Author Archives: Jerry Levine

Sequester Semester

TSA workers on break, smoking in front of a “No Smoking” sign

Lloyd and I meet for breakfast most Saturday mornings, and while we are eating we solve many of the world’s problems. Last Saturday, the topic was the sequester. How does the government cut a couple percent from spending without the collapse of Western Civilization? When viewed from the Pancake House in Oak Forest, IL, it should be very easy.

The situation reminds me of my former employer, Amoco Oil, just after being acquired by BP. I had retired a few months earlier, and like many retired old men became an energy industry consultant. I kept in touch with the people at Amoco who I had relied upon when I was still lobbying in Washington and several state capitals. In every large bureaucracy (government or corporate) there is an 80/20 rule. Eighty percent of the work is done by 20% of the people. The rest are pretty much superfluous. A year or so after BP acquired Amoco, the company had laid off about 80% of the former Amoco people. Interestingly, all the people that I had formerly relied upon were still there. BP figured out who had made up the superfluous 80% and terminated them, then everything went along fairly well.

The same 80/20 rule should apply to the government. The President has played the usual political hoax and warned that the government will soon start laying off firemen and TSA inspectors. He said that waiting time at the airports will increase by two hours. Interestingly, every time I fly I have a habit of counting all the TSA agents. About 20-25% are always standing around doing nothing but visiting with each other. The sequestration will reduce TSA agents by about 2-5%. In an ideal world, this should only reduce their visiting time.

My fear is that in the real world, the two hour delay will become a reality if the union institutes a “slowdown” strike. Has the President signaled the union to target a two hour slowdown? Thirty years ago we had an air traffic controller slowdown and strike, but we had a different President who successfully managed that situation.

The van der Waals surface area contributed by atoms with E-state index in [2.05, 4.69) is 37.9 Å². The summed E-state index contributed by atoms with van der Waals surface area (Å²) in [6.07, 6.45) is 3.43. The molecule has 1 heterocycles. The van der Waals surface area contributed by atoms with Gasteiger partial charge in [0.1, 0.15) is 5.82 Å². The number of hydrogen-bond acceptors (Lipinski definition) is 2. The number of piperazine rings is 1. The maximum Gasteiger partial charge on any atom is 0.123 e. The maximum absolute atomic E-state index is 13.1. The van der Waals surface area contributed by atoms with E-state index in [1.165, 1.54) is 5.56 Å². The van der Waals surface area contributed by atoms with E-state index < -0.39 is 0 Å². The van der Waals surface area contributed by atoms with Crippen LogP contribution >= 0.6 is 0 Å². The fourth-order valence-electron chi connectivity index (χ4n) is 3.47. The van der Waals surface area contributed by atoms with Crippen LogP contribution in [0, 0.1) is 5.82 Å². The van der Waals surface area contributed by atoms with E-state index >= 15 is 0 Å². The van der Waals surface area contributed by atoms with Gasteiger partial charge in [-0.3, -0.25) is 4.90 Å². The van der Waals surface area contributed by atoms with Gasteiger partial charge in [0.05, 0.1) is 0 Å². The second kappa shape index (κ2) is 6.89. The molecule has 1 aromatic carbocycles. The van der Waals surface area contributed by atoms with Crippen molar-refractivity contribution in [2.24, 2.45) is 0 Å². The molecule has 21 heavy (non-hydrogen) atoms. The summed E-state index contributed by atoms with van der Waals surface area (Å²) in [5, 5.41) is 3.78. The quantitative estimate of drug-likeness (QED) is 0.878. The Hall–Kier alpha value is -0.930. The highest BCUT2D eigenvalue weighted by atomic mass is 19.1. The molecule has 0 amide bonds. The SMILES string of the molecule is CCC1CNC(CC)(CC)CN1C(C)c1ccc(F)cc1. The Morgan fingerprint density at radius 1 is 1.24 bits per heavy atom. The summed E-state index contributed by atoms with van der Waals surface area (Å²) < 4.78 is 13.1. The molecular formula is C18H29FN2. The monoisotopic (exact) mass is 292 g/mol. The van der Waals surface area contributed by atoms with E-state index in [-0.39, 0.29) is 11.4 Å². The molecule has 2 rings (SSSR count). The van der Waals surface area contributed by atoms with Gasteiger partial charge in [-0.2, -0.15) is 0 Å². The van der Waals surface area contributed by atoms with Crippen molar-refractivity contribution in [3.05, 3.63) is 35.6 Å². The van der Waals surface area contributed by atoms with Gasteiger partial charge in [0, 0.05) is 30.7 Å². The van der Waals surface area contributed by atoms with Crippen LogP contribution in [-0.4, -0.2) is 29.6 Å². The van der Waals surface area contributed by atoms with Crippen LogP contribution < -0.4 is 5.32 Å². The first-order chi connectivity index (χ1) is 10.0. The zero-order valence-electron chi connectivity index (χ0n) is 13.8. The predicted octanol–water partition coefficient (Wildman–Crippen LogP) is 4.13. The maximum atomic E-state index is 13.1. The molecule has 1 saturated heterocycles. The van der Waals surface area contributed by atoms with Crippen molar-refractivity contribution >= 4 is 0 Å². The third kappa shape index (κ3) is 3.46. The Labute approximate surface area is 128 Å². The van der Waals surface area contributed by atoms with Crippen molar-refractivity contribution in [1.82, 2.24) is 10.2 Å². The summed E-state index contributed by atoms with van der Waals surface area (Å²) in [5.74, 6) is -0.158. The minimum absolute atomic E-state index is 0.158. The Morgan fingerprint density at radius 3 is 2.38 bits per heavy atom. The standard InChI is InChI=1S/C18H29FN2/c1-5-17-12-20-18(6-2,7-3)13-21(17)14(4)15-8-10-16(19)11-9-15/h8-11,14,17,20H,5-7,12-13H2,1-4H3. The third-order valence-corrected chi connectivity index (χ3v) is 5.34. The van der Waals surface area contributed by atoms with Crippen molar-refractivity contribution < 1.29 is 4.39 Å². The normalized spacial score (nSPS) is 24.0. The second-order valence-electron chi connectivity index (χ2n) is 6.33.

But let’s get back to where rational cuts in government expenditures could be made. In March 2011, the U.S. Government Accountability Office (U.S. GAO) published a report entitled “Opportunities to Reduce Potential Duplication in Government, Save Tax Dollars, and Enhance Revenue.” They identified 81 areas for consideration. The programs highlighted by the report cost taxpayers between $100 and $200 billion annually. A 10% improvement in efficiency for those programs could cover nearly half of this year’s sequester, and not lay off one fireman.

Obama says food inspections are a potential problem area to cut. The GAO pointed out both the FDA and USDA are responsible for food inspections, with a lot of overlap and duplication. The FDA inspects all seafood, with the exception of catfish, which is the bailiwick of the USDA. Similarly, the FDA is responsible for eggs while in the shell, but once the shell is cracked, the USDA is in charge. Each organization has its own cadre of regulation writers, inspectors, enforcement lawyers, etc.

There are 82 programs spread throughout several government agencies all designed to improve teacher quality. Each agency has a separate department to administer these programs, and I suspect many of the programs are inconsistent with one another. 

The report also points out that addressing duplicative federal efforts to increase fuel ethanol production could reduce revenue loss by $5.7 billion annually. The report goes on and on and on. And still without laying off any firemen! 

To save money the GAO report did not even recommend that the U.S. General Services Administration (GSA) should stop more multimillion dollar retreats to Las Vegas—with or without strippers. Excuse me, the strippers were with the Secret Service.

Finally, I read that the Defense budget is being cut back to the level it was in 2007, when we were actively fighting two wars with a couple of hundred thousand troops in the field. Now we are essentially out of Iraq and are winding down in Afghanistan, but spending more. It would seem there is some room to save.

In the short term, the sequester will not hurt the U.S. economy. It is a rather dumb blunt instrument to try to instill some fiscal discipline. I am truly saddened by how dysfunctional our government has become.

A far wiser strategy would be to foster economic growth. The country could accelerate energy development, which has not been a government priority but has been happening wholly outside the governmental sphere. In the meantime, it would be great if the political leaders could come together to begin addressing the sequester, the budget and tax reform, and right the economy before the sequester does get scary.

Question: Should American military spending be cut dramatically?

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A Review of R. A. Dickey’s Wherever I Wind Up

R. A. Dickey’s story is an inspiration that great books and movies are made of — a person from humble beginnings in the pursuit of perfection.

For those living under a rock since Opening Day of the baseball season, R. A. Dickey is a 37-year-old pitcher who labored 15 years in professional baseball, mostly in the minors, with occasional brief, unsuccessful stints in the majors. He seemed out of baseball, but re-invented himself as a knuckle-ball pitcher. His performance for the New York Mets in the first half of this season has drawn comparisons to some of the most dominant pitching streaks of the past 50 years. His 13-1 won-lost record is currently the best in baseball this season. He has pitched two consecutive one-hitters, along with 44 consecutive innings without an earned run.